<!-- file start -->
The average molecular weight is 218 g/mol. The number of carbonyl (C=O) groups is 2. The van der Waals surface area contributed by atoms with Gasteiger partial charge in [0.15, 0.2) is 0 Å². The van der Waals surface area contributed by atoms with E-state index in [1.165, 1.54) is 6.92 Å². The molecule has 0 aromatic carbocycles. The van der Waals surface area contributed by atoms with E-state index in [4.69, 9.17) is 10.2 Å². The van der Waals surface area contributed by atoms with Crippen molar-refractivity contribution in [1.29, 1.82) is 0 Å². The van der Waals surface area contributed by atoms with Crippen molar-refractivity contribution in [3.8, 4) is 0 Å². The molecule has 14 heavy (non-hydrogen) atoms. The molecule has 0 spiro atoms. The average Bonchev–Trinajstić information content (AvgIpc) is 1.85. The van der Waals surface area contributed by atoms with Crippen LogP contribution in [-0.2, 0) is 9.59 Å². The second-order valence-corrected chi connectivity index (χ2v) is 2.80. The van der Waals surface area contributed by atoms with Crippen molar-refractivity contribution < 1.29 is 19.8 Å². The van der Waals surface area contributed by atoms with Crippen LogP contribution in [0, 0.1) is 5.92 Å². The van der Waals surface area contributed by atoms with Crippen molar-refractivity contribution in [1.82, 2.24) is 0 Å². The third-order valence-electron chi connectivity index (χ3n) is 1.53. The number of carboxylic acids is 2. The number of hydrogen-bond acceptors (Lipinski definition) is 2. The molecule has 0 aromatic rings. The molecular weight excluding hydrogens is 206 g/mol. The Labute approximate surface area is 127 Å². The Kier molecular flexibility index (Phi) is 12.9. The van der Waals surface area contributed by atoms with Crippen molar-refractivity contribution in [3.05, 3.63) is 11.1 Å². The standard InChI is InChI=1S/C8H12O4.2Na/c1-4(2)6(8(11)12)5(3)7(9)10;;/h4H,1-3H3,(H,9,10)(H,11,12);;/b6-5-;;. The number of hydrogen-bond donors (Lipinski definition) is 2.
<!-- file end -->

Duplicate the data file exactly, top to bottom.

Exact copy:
The average molecular weight is 218 g/mol. The number of carbonyl (C=O) groups is 2. The van der Waals surface area contributed by atoms with Gasteiger partial charge in [0.15, 0.2) is 0 Å². The van der Waals surface area contributed by atoms with E-state index in [1.165, 1.54) is 6.92 Å². The molecule has 0 aromatic carbocycles. The van der Waals surface area contributed by atoms with E-state index in [4.69, 9.17) is 10.2 Å². The van der Waals surface area contributed by atoms with Crippen molar-refractivity contribution in [1.29, 1.82) is 0 Å². The van der Waals surface area contributed by atoms with Crippen molar-refractivity contribution in [3.8, 4) is 0 Å². The molecule has 14 heavy (non-hydrogen) atoms. The molecule has 0 spiro atoms. The average Bonchev–Trinajstić information content (AvgIpc) is 1.85. The van der Waals surface area contributed by atoms with Crippen LogP contribution in [-0.2, 0) is 9.59 Å². The second-order valence-corrected chi connectivity index (χ2v) is 2.80. The van der Waals surface area contributed by atoms with Crippen molar-refractivity contribution < 1.29 is 19.8 Å². The van der Waals surface area contributed by atoms with Crippen LogP contribution in [0, 0.1) is 5.92 Å². The van der Waals surface area contributed by atoms with Crippen molar-refractivity contribution in [1.82, 2.24) is 0 Å². The third-order valence-electron chi connectivity index (χ3n) is 1.53. The number of carboxylic acids is 2. The number of hydrogen-bond acceptors (Lipinski definition) is 2. The molecule has 0 aromatic rings. The molecular weight excluding hydrogens is 206 g/mol. The Labute approximate surface area is 127 Å². The Kier molecular flexibility index (Phi) is 12.9. The van der Waals surface area contributed by atoms with Crippen molar-refractivity contribution in [3.05, 3.63) is 11.1 Å². The standard InChI is InChI=1S/C8H12O4.2Na/c1-4(2)6(8(11)12)5(3)7(9)10;;/h4H,1-3H3,(H,9,10)(H,11,12);;/b6-5-;;. The number of hydrogen-bond donors (Lipinski definition) is 2.